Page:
A reader writes:
Rod, a note about the decline of America. I’m writing this email from my phone while the memory is still fresh in my mind.
I’m an attorney in Virginia, and I just left a court house where a small town is investigating a large issue of public corruption. I can’t give many details to protect the anonymity of my client and the privacy of others, but it was truly astonishing how many people were at the court that day to answer questions about what had happened in that town.
It was a sad state of affairs. But as I walked out of the courthouse. I looked across and I could hear church bells ringing. Then a police car pulled into an intersection with its lights on, and the officer started directing traffic. A line of cars started to flow from a church. I stopped a while to stand in respect, because though I live near DC, I’m from a small town, and I know that’s just what you do.
But then the church bells stopped in a jarring way. Apparently, they weren’t church bells. It was a recording of church bells being broadcast over speakers from a church steeple. That really got to me, and I’ve thought about it as I continued to walk away.
It was fake. That’s why it got to me. It had the appearance of gravitas and honor and old-ness, but it was a cheap recording that probably worked well in the beginning and was probably quite cost effective. But now it has aged, and the cheap underbelly of what we see on the outside showed itself. It wasn’t pretty.
Then eventually, the music started again. Church bell recording, as the cars continued to pass. But it wasn’t a hymn like it had been before. It was “The Star Spangled Banner” — “The Star Spangled Banner,” played on recorded church bell chimes was being used to mark a funeral. Why?
Because this is rural America, and it is crumbling. It is crumbling for multiple reasons, and I’m sure only one of them is things like the massive public corruption issue playing out in the courthouse. I’m sure another reason is the thinness of institutions that is hard to recognize when they’re going well, but the recording of the church bells cutting off in a jarred series of static and clicks was quite an epiphany (apocalypse?) illustrating that problem.
The fact that the church-bell tune that popped up right afterwards was “The Star Spangled Banner” just completed the sad metaphor. Why is that an appropriate song? “Be still my Soul.” “Be Thou My Vision.” “Amazing Grace.” There are endless better choices. Why “The Star Spangled Banner”?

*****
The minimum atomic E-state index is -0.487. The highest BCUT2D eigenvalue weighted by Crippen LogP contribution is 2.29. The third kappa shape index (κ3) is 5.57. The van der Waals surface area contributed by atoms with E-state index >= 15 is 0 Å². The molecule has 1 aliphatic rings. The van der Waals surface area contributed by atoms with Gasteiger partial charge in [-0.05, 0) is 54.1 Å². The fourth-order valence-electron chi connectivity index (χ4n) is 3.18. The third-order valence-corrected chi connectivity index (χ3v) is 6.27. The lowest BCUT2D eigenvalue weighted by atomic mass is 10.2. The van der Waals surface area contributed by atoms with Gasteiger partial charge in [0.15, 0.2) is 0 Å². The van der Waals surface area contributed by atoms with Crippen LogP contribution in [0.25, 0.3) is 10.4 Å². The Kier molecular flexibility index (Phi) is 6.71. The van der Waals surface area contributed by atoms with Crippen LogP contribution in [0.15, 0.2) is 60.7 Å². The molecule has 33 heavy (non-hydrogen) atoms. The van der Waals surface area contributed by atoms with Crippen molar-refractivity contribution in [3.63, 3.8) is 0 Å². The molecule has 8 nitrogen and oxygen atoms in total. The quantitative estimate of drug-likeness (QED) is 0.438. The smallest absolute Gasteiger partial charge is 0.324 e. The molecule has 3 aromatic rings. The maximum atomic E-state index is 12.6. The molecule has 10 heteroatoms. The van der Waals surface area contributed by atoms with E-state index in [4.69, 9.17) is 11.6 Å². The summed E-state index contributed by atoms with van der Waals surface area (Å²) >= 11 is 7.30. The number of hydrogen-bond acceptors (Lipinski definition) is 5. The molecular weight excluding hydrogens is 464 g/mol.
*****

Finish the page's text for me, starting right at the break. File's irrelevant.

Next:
Maybe because that “Americanism” is the only religion still standing in places like that. And it has a thinness to it that the fake church-bells only exaggerate when you know that they aren’t real and are just a recording.
I had to leave before the end of the procession. It was just too much. I don’t believe our country is going to pull us through on this one. We need our faith to do so. Maybe we can rebuild the country on that social foundation after it all collapses.
UPDATE: Reader John R.:
I recently attended a family reunion near the home of my youth (in a very rural county). While there was a festive air as we ‘cousins’ caught up with each other, below the surface there was a somber tenor. But not just due to us ‘cousins’ growing old and facing the inevitable health problems. There was a genuine foreboding as to the future of the community and the nation. We are witnessing the passing of a way of life with no understanding of what will replace it. The accelerating pace of change has removed any doubt as to the eventual outcome – the disappearance of the ‘reality’ of our formative years from which our worldview was cast. We have become aliens in our own homeland and feel like exiles in Babylon.
Most distressing was the slow dissolution of the faith foundation of our shared youth. Most were no longer active in church. For those few committed souls that were still active, each told the same story. One of declining attendance, aging membership and a circling of the wagons. No one had a solution. The feeling of resignation, that the 20th century church of our youth was destined for irreversible decline and inevitable collapse, permeated the conversations. The lawyer used the ‘canned music’ as a condensed symbol of the empty shell representing a dying institution – and with it a bygone generation. No one knows what will rise from the ashes.